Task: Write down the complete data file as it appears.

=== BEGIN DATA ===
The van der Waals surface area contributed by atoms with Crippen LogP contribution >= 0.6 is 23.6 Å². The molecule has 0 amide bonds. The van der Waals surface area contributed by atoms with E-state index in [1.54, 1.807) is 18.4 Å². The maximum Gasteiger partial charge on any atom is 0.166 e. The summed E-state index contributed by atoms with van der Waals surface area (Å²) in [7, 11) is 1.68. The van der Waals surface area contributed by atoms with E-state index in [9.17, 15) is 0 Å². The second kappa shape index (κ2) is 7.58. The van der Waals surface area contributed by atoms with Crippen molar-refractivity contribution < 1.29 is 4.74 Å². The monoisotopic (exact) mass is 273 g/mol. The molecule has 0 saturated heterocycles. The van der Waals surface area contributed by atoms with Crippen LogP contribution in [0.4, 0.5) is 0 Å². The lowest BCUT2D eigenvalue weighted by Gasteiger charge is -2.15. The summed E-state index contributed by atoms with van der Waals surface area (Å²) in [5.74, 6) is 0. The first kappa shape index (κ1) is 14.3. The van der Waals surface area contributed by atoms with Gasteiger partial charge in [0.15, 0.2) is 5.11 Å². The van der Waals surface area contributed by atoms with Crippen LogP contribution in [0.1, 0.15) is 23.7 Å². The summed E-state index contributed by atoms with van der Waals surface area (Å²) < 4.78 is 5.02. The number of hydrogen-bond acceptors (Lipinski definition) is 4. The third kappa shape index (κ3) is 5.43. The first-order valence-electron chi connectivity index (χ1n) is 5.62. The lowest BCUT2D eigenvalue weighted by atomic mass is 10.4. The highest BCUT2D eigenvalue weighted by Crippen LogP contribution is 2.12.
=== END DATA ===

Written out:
The van der Waals surface area contributed by atoms with Crippen LogP contribution >= 0.6 is 23.6 Å². The molecule has 0 amide bonds. The van der Waals surface area contributed by atoms with E-state index in [1.54, 1.807) is 18.4 Å². The maximum Gasteiger partial charge on any atom is 0.166 e. The summed E-state index contributed by atoms with van der Waals surface area (Å²) in [7, 11) is 1.68. The van der Waals surface area contributed by atoms with E-state index in [9.17, 15) is 0 Å². The second kappa shape index (κ2) is 7.58. The van der Waals surface area contributed by atoms with Crippen molar-refractivity contribution < 1.29 is 4.74 Å². The monoisotopic (exact) mass is 273 g/mol. The molecule has 0 saturated heterocycles. The van der Waals surface area contributed by atoms with Crippen LogP contribution in [0.4, 0.5) is 0 Å². The lowest BCUT2D eigenvalue weighted by Gasteiger charge is -2.15. The summed E-state index contributed by atoms with van der Waals surface area (Å²) in [5.74, 6) is 0. The first kappa shape index (κ1) is 14.3. The van der Waals surface area contributed by atoms with Gasteiger partial charge in [0.15, 0.2) is 5.11 Å². The van der Waals surface area contributed by atoms with Crippen LogP contribution in [0.1, 0.15) is 23.7 Å². The summed E-state index contributed by atoms with van der Waals surface area (Å²) < 4.78 is 5.02. The number of hydrogen-bond acceptors (Lipinski definition) is 4. The third kappa shape index (κ3) is 5.43. The first-order valence-electron chi connectivity index (χ1n) is 5.62. The lowest BCUT2D eigenvalue weighted by atomic mass is 10.4. The highest BCUT2D eigenvalue weighted by Crippen LogP contribution is 2.12.